A 167-processor Computational Array for Highly-Efficient DSP and Embedded Application Processing

Dean Truong
Wayne Cheng
Tinoosh Mohsenin
Zhiyi Yu
Toney Jacobson
Gouri Landge
Michael Meeuwsen
Christine Watnik
Paul Mejia
Anh Tran
Jeremy Webb
Eric Work
Zhibin Xiao
Bevan Baas
VLSI Computation Laboratory
Department of Electrical and Computer Engineering
University of California, Davis


Applications that require the computation of complex DSP workloads
are becoming increasingly commonplace.  These applications are often
composed of multiple DSP tasks and are found in applications such
as: wired and wireless communications, multimedia, sensor signal
processing, and medical/biological processing.  Many are embedded and
strongly energy-constrained.  In addition, many of these workloads
require very high throughputs, often dissipate a significant portion
of the system power budget, and are therefore of considerable interest.

In contrast to general-purpose workloads, DSP workloads typically comprise a collection of DSP kernels that are numerically intensive, easily parallelizable, and do not require large data working sets or large programs.

One-time fabrication costs for state of the art CMOS designs are several million dollars and total design costs of modern chips can easily total tens of millions of dollars. These costs are expected to continue rising in the future. In this context, programmable and/or reconfigurable processors that are not tailored to a single application or a small class of applications become increasingly attractive.

The presented processing array computes the aforementioned complex DSP application workloads with high performance and high energy efficiency, and is well suited for implementation in future fabrication technologies.

The 164 programmable processors are able to dynamically and independently switch their supply voltage between one of two power grids and are also able to dynamically and independently tune their clock frequency. Changes can be made by a local configurable hardware controller, local software, or configuration.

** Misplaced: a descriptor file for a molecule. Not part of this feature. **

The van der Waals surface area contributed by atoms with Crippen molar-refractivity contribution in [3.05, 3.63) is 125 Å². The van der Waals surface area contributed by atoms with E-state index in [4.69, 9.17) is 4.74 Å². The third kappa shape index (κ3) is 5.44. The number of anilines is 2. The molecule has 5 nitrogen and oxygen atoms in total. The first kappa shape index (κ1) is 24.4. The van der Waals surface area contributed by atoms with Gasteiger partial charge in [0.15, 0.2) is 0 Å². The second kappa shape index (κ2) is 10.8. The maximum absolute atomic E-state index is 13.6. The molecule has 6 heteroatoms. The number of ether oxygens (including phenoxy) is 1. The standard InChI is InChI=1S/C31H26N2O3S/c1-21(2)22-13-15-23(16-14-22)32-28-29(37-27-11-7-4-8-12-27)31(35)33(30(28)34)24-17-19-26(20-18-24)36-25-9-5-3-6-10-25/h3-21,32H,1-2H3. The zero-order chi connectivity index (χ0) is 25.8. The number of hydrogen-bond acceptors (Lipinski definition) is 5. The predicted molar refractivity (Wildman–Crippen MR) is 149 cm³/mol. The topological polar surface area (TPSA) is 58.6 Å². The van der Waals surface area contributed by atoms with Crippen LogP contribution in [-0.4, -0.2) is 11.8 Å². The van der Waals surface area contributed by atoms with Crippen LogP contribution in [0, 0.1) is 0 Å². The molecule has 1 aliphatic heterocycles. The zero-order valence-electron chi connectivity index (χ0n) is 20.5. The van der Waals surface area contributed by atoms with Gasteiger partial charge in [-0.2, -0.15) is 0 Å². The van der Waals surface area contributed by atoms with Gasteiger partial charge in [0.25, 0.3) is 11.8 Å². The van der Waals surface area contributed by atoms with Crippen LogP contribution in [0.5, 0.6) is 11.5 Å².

All 167 processors and 3 shared memories contain independent individual local oscillators that are able to halt, restart, or change frequency arbitrarily in a Globally Asynchronous Locally Synchronous (GALS) fashion. There are no PLLs, DLLs, clock crystals, or global clock signals. Individual oscillators fully halt (leakage power only) when there is no work to do, and restart in less than one cycle after work is available.

All processors are interconnected by a "double-link" reconfigurable mesh network. The novel network design allows links to be configured to pass data across the chip in dedicated channels without disturbing intermediate processors and without regard to their clock or voltage domains, with small circuit area. Configurable pipeline registers enable full-rate communication over long distances.

The 65 nm chip comprises a 2-D array of processors containing:

Presentation Slides


Dean Truong, Wayne Cheng, Tinoosh Mohsenin, Zhiyi Yu, Toney Jacobson, Gouri Landge, Michael Meeuwsen, Christine Watnik, Paul Mejia, Anh Tran, Jeremy Webb, Eric Work, Zhibin Xiao, Bevan Baas. "A 167-processor Computational Array for Highly-Efficient DSP and Embedded Application Processing." In Proceedings of the IEEE HotChips Symposium on High-Performance Chips (HotChips 2008), August 2008.

BibTeX Entry

   author    = {Dean Truong and Wayne Cheng and Tinoosh Mohsenin and  Zhiyi Yu 
               Toney Jacobson and Gouri Landge and Michael Meeuwsen 
	           and Christine Watnik and Paul Mejia and Anh Tran and Jeremy Webb
	           and Eric Work and Zhibin Xiao and Bevan Baas}, 
   title     = {A 167-processor Computational Array for Highly-Efficient DSP and Embedded Application Processing},
   booktitle = {IEEE HotChips Symposium on High-Performance Chips
               (HotChips 2008)},
   month     = {Aug.},
   year      = {2008}

Symposium Program

VCL Lab | ECE Dept. | UC Davis

Last update: Sep. 07, 2010